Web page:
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JabbaJawz
10-30-2003, 09:07 AM
Here’s the scoop – Chicklet (4) has always had a pretty bad temper and has tested her limits on several occasions. For the most part she’s a good girl and listens well, just not lately. I’m NOT a pushover parent, nor do I make false threats. If I say, “If you do that again, X will happen,” and she does it again – X most certainly occurs. I’m not having much problem with her at home lately, but at preschool she’s really been something else for the past week. She actually threw a babydoll highchair on Tuesday, and her teacher told me about it. That night I took away television privileges, and also didn’t allow her to have any chocolate milk (both sacred to her). This seemed to have a good impact. We discussed why she had them taken away and what the proper way to behave is, and she’s plenty old enough to understand that. The next morning on the way to preschool we talked about it more. She assured me she’d behave Wednesday, etc… Welllllll – I picked her up yesterday and immediately asked her about her day. She told me she’d been good and was very excited about it. Okay – I believe her since no one told me differently (teach is gone when I pick up), and we roll on as usual. This morning her teacher tells me that yesterday she was very defiant, and while in time-out she was actually kicking the wall. :burning: Ridiculous behavior that I would NEVER tolerate! Her teacher even made her eat lunch all by herself, which is a good punishment for a social butterfly like my daughter. Teach said these just didn’t seem to phase her. :shrug: What the heck?! I told her teacher this morning to please start calling me or leaving me a sticky in her cubby telling me how she behaved that day – after all, I can’t reinforce and discuss at home if I don’t know what happens during the day.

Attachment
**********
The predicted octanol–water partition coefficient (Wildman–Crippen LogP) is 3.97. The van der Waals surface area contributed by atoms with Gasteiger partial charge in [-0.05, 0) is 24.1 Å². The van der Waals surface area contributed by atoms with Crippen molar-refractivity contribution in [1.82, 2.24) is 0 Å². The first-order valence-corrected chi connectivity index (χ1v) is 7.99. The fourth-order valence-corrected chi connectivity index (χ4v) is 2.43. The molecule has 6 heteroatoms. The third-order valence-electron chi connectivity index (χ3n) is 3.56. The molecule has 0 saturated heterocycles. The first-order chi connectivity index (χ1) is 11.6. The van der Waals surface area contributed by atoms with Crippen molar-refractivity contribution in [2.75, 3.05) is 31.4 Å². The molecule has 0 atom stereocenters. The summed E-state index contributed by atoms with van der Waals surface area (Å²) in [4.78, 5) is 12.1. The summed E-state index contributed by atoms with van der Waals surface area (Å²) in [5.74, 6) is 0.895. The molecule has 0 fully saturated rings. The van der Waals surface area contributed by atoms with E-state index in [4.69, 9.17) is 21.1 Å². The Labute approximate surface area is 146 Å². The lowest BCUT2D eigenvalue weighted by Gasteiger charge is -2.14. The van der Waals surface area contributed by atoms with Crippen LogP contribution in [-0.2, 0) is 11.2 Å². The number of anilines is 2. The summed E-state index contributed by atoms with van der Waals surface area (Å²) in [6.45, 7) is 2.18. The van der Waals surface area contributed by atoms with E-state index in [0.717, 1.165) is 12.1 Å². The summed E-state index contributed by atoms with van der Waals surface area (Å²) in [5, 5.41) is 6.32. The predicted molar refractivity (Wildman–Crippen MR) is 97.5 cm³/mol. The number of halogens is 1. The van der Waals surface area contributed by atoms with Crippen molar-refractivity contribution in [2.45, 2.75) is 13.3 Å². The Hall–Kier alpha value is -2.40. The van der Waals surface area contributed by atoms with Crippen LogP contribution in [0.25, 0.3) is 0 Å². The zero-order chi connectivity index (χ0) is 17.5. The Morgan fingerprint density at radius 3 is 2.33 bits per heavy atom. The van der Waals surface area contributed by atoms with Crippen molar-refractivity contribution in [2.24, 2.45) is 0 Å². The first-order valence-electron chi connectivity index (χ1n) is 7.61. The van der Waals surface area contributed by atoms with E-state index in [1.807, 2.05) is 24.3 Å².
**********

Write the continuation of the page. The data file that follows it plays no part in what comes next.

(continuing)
Okay, now that I’ve given background – any ideas? I was thinking about heading over to Mailboxes and purchasing one of those calendar type boards and making some sort of reward chart. Although, I’m not sure how many consecutive ‘stars’ she should need before a reward, and what should the reward be?? Assist me, fellow forumites!

vraiblonde
10-30-2003, 09:18 AM
Is she upset because of the new baby coming? How's her relationship with her bio Dad? Not to get too psychological, but maybe she feels left out because this will be you and Dean's baby?

If you think that might be it, try making her feel important. Tell her that she's going to be a big sister soon and you'll need her help. Play it up - you can't do it without her, that sort of thing. Make her part of the pregnancy, show her the ultrasound pics, let her talk to the baby.

It could also be that something else is bothering her. Maybe some kid in her class or her teacher or someone. When you ask her why she did that stuff, what does she say? When they get to be that age, sometimes talking and trying to help her communicate her feelings in a more positive way works better than punishment.

vraiblonde
10-30-2003, 09:20 AM
One more thing - it's perfectly normal for kids to go through hellion phases. It's part of them "finding themselves".

SmallTown
10-30-2003, 09:21 AM
Originally posted by vraiblonde
It's part of them "finding themselves".

And if they don't watch it, they'll find a shoe up their a@@

Pete
10-30-2003, 09:23 AM
Originally posted by vraiblonde
Is she upset because of the new baby coming? How's her relationship with her bio Dad? Not to get too psychological, but maybe she feels left out because this will be you and Dean's baby?